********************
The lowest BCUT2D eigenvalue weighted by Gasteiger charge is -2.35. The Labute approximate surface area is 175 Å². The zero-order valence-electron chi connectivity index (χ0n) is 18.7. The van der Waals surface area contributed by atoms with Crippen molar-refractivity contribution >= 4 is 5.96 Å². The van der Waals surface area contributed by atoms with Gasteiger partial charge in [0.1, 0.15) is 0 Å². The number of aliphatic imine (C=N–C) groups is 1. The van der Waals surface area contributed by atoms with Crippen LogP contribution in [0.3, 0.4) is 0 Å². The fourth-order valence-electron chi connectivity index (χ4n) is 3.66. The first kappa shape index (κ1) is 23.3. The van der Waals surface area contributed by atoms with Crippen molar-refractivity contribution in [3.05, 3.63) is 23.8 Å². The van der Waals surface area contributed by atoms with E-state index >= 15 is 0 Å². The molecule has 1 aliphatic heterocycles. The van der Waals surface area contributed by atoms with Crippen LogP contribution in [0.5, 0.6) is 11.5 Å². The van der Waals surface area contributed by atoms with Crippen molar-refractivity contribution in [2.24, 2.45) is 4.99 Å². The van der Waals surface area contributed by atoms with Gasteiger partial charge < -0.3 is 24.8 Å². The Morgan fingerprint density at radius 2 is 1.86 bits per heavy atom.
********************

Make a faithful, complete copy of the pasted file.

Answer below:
The lowest BCUT2D eigenvalue weighted by Gasteiger charge is -2.35. The Labute approximate surface area is 175 Å². The zero-order valence-electron chi connectivity index (χ0n) is 18.7. The van der Waals surface area contributed by atoms with Crippen molar-refractivity contribution >= 4 is 5.96 Å². The van der Waals surface area contributed by atoms with Gasteiger partial charge in [0.1, 0.15) is 0 Å². The number of aliphatic imine (C=N–C) groups is 1. The van der Waals surface area contributed by atoms with Crippen LogP contribution in [0.3, 0.4) is 0 Å². The fourth-order valence-electron chi connectivity index (χ4n) is 3.66. The first kappa shape index (κ1) is 23.3. The van der Waals surface area contributed by atoms with Crippen molar-refractivity contribution in [3.05, 3.63) is 23.8 Å². The van der Waals surface area contributed by atoms with E-state index >= 15 is 0 Å². The molecule has 1 aliphatic heterocycles. The van der Waals surface area contributed by atoms with Crippen LogP contribution in [0.5, 0.6) is 11.5 Å². The van der Waals surface area contributed by atoms with Crippen molar-refractivity contribution in [2.24, 2.45) is 4.99 Å². The van der Waals surface area contributed by atoms with Gasteiger partial charge < -0.3 is 24.8 Å². The Morgan fingerprint density at radius 2 is 1.86 bits per heavy atom.